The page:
Gathering items is essential to making various syntheses. It’s an easy system to explain, just walk up to a glowing symbol within the environment and hold down a button to gather all the materials. Added party members will give a chance to find rarer items in the same gathering spot. Atelier Ayesha makes keeping the contents of your basket easy to sort, as items of the same type are stocked together, rather than taking up multiple squares, freeing up space in the rather limited 60 slot basket. Items can also be stocked in a container at any of the home bases in the major towns.


Recipes are required to figure out how to craft specific items, but the Dusk series makes alchemy user friendly, as ingredients fall into categories, which can be used to make the item, but the quality of said item will be affected depending on what is used. Items do come at a cost of Crafting Points (CP), as using these will mean the item has a chance to alter the final stats of a synthesis. Items can still be used if no CP is left, but these will just count as a number towards finishing the required amount to make something – no stats will be added for any items blended after CP has been reduced to zero. As players spend more time synthesising items, Ayesha will gain levels in her alchemy skill, making it easier for her to craft items with added bonuses and increased quality. Being an alchemist in the world of Atelier Ayesha is addictive, especially when on the way to creating something powerful. It might not be as complex as in the Arland games, but this streamlined and automatic buff approach reduces the frustration of going out of your way to find a rare item hidden stupidly in the world just to gain its buff.

Combat is an important aspect of any JRPG, and the battles in Atelier Ayesha stick to the tested formula of turn-based action. Enemies appear on the map, so encounters are based on either getting the advantage over them by hitting them with Ayesha’s staff to get a pre-emptive attack or getting touched by the enemy to start the battle on equal grounds. Fights have to include Ayesha, but two other combatants can be by her side. One thing that Ayesha doesn’t have is skills; instead, she uses the power of her alchemy to use crafted items that could cause damage, such as bombs, along with attacking with her staff. Other characters can use skills, mostly based on their character type, such as Bell using magic, since she’s a self-proclaimed witch. Lastly, each character can move positions to help with back attacks (deals more damage) or to get closer together so that a character can use active command points to assist in an attack, get a quick back attack or help defend another character from enemy assault. Active commands build up each turn and can be stocked until the metre is full. Battles are not complex, but there are enough mechanics here to make all the fighting stay away from the monotonous.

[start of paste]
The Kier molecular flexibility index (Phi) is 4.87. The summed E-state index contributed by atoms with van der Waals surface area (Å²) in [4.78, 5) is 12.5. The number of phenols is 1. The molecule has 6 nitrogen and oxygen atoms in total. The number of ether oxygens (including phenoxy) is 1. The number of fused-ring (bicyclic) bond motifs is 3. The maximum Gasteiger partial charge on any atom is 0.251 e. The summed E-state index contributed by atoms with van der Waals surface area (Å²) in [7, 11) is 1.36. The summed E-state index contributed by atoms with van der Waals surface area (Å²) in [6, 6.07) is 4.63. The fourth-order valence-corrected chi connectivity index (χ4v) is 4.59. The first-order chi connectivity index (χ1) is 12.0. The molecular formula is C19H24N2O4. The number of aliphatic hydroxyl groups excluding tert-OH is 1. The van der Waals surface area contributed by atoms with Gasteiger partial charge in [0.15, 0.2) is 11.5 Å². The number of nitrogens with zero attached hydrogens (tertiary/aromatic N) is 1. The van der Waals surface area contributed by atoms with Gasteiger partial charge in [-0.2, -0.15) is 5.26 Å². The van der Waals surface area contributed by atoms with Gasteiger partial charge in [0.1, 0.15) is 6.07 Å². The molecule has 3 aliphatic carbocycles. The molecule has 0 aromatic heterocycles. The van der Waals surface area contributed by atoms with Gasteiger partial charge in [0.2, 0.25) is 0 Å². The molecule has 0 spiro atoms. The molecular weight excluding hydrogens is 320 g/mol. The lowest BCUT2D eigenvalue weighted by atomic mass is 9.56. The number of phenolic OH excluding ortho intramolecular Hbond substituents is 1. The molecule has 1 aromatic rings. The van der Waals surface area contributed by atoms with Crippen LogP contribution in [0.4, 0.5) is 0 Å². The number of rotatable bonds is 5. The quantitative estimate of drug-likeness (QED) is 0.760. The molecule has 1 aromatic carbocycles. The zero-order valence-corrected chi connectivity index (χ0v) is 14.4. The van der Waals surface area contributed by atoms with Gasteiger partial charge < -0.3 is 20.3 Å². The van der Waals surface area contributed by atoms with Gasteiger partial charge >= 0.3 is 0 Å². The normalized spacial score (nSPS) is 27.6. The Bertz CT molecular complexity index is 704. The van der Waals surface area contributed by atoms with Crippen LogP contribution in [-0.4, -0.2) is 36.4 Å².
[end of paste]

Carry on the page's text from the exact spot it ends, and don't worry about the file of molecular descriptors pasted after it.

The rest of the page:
For people who have already played the PS3 version of Atelier Ayesha, you might be wondering if the Plus port on Vita is worth your time. Atelier Ayesha Plus adds numerous amounts of new costumes for the cast, a couple of new locations, all the DLC from the original PS3 game, meaning that Marion and Odelia are included as additional characters, new bosses are slotted in and a new hard mode that will make battles much more challenging. Lastly, players can try beat Album Challenges, which are new tasks involving things like getting to level 10 or finding all gathering points, to unlock costumes or other exclusive bonuses, such as swapping party members without having to travel to their house. All this is certainly aimed for hardcore fans who would like to play the game again, and for people who haven’t played Atelier Ayesha, the question for you is an easy one – can you handle frame rate drops to have this solid JRPG on the go?

Atelier Ayesha Plus: The Alchemist of Dusk is a solid port from Gust, which adds another Atelier game to the PlayStation Vita. This entry in the Atelier series makes a great starting point for newcomers, thanks to it being the start of a new chapter, the streamlined alchemy mechanics and easy to understand quest system. While the frame rate doesn’t hold up as well as its big brother on PS3, the game still remains fun, addictive and charming, and will be a welcome addition to anyone who owns a Vita and wants a stress free JRPG to play on the move.

7 out of 10